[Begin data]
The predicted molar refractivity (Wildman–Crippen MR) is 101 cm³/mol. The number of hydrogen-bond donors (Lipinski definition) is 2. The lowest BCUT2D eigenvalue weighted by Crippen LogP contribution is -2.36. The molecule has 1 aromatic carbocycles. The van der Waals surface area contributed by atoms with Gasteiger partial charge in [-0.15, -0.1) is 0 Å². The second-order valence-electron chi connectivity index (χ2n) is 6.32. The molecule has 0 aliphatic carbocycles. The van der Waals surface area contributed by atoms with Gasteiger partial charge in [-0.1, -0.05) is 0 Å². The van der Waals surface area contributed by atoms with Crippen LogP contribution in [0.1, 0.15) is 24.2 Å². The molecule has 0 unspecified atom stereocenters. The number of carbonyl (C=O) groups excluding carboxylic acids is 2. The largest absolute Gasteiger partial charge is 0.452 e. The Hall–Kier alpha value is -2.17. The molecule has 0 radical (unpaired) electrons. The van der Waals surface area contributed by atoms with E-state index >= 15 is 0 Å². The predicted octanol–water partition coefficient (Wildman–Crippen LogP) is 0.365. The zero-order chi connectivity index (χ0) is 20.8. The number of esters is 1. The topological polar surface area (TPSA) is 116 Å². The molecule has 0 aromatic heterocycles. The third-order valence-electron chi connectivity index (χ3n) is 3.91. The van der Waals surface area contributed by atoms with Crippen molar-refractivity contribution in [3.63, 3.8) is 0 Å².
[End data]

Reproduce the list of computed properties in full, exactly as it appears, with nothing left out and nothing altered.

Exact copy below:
The predicted molar refractivity (Wildman–Crippen MR) is 101 cm³/mol. The number of hydrogen-bond donors (Lipinski definition) is 2. The lowest BCUT2D eigenvalue weighted by Crippen LogP contribution is -2.36. The molecule has 1 aromatic carbocycles. The van der Waals surface area contributed by atoms with Gasteiger partial charge in [-0.15, -0.1) is 0 Å². The second-order valence-electron chi connectivity index (χ2n) is 6.32. The molecule has 0 aliphatic carbocycles. The van der Waals surface area contributed by atoms with Gasteiger partial charge in [-0.1, -0.05) is 0 Å². The van der Waals surface area contributed by atoms with Crippen LogP contribution in [0.1, 0.15) is 24.2 Å². The molecule has 0 unspecified atom stereocenters. The number of carbonyl (C=O) groups excluding carboxylic acids is 2. The largest absolute Gasteiger partial charge is 0.452 e. The Hall–Kier alpha value is -2.17. The molecule has 0 radical (unpaired) electrons. The van der Waals surface area contributed by atoms with E-state index >= 15 is 0 Å². The predicted octanol–water partition coefficient (Wildman–Crippen LogP) is 0.365. The zero-order chi connectivity index (χ0) is 20.8. The number of esters is 1. The topological polar surface area (TPSA) is 116 Å². The molecule has 0 aromatic heterocycles. The third-order valence-electron chi connectivity index (χ3n) is 3.91. The van der Waals surface area contributed by atoms with Crippen molar-refractivity contribution in [3.63, 3.8) is 0 Å².